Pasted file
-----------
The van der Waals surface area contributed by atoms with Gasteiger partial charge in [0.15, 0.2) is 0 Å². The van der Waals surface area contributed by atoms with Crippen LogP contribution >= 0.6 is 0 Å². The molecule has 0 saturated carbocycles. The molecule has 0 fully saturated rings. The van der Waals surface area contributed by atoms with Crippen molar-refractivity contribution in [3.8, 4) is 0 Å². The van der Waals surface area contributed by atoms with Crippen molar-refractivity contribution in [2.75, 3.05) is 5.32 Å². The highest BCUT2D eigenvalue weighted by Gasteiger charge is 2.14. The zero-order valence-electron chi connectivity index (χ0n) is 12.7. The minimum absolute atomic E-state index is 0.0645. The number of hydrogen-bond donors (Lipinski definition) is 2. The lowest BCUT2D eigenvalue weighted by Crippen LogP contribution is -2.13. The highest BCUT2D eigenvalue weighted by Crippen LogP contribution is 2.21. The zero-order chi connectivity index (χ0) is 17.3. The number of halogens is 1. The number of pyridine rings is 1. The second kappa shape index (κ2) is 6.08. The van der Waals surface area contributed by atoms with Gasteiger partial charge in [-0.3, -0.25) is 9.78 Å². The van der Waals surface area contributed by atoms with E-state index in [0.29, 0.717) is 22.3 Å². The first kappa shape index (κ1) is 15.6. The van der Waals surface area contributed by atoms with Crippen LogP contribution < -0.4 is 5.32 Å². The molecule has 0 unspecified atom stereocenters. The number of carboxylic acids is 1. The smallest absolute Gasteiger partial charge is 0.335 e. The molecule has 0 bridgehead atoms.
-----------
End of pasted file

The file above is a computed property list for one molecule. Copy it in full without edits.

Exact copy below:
The van der Waals surface area contributed by atoms with Gasteiger partial charge in [0.15, 0.2) is 0 Å². The van der Waals surface area contributed by atoms with Crippen LogP contribution >= 0.6 is 0 Å². The molecule has 0 saturated carbocycles. The molecule has 0 fully saturated rings. The van der Waals surface area contributed by atoms with Crippen molar-refractivity contribution in [3.8, 4) is 0 Å². The van der Waals surface area contributed by atoms with Crippen molar-refractivity contribution in [2.75, 3.05) is 5.32 Å². The highest BCUT2D eigenvalue weighted by Gasteiger charge is 2.14. The zero-order valence-electron chi connectivity index (χ0n) is 12.7. The minimum absolute atomic E-state index is 0.0645. The number of hydrogen-bond donors (Lipinski definition) is 2. The lowest BCUT2D eigenvalue weighted by Crippen LogP contribution is -2.13. The highest BCUT2D eigenvalue weighted by Crippen LogP contribution is 2.21. The zero-order chi connectivity index (χ0) is 17.3. The number of halogens is 1. The number of pyridine rings is 1. The second kappa shape index (κ2) is 6.08. The van der Waals surface area contributed by atoms with Gasteiger partial charge in [-0.3, -0.25) is 9.78 Å². The van der Waals surface area contributed by atoms with E-state index in [0.29, 0.717) is 22.3 Å². The first kappa shape index (κ1) is 15.6. The van der Waals surface area contributed by atoms with Crippen LogP contribution < -0.4 is 5.32 Å². The molecule has 0 unspecified atom stereocenters. The number of carboxylic acids is 1. The smallest absolute Gasteiger partial charge is 0.335 e. The molecule has 0 bridgehead atoms.